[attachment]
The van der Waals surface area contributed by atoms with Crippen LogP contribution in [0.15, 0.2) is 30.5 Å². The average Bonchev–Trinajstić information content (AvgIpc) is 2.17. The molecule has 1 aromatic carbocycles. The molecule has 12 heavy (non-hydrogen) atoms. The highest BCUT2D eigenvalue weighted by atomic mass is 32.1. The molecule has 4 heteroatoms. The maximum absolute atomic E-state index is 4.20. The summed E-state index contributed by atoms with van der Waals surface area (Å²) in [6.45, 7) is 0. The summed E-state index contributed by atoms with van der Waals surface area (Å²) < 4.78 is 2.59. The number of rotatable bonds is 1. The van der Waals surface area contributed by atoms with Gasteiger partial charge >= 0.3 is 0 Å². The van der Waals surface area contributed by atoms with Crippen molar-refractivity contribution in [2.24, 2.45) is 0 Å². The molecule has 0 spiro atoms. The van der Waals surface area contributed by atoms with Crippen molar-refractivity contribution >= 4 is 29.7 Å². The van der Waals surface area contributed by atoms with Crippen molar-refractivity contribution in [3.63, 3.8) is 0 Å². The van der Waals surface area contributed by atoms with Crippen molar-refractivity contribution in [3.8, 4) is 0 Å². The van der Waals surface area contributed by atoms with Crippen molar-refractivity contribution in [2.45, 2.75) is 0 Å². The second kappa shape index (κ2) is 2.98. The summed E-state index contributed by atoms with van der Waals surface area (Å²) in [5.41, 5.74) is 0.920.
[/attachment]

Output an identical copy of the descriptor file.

The van der Waals surface area contributed by atoms with Crippen LogP contribution in [0.15, 0.2) is 30.5 Å². The average Bonchev–Trinajstić information content (AvgIpc) is 2.17. The molecule has 1 aromatic carbocycles. The molecule has 12 heavy (non-hydrogen) atoms. The highest BCUT2D eigenvalue weighted by atomic mass is 32.1. The molecule has 4 heteroatoms. The maximum absolute atomic E-state index is 4.20. The summed E-state index contributed by atoms with van der Waals surface area (Å²) in [6.45, 7) is 0. The summed E-state index contributed by atoms with van der Waals surface area (Å²) < 4.78 is 2.59. The number of rotatable bonds is 1. The van der Waals surface area contributed by atoms with Gasteiger partial charge >= 0.3 is 0 Å². The van der Waals surface area contributed by atoms with Crippen molar-refractivity contribution in [2.24, 2.45) is 0 Å². The molecule has 0 spiro atoms. The van der Waals surface area contributed by atoms with Crippen molar-refractivity contribution >= 4 is 29.7 Å². The van der Waals surface area contributed by atoms with Crippen molar-refractivity contribution in [3.63, 3.8) is 0 Å². The van der Waals surface area contributed by atoms with Crippen molar-refractivity contribution in [3.8, 4) is 0 Å². The van der Waals surface area contributed by atoms with Crippen molar-refractivity contribution in [2.45, 2.75) is 0 Å². The second kappa shape index (κ2) is 2.98. The summed E-state index contributed by atoms with van der Waals surface area (Å²) in [5.41, 5.74) is 0.920.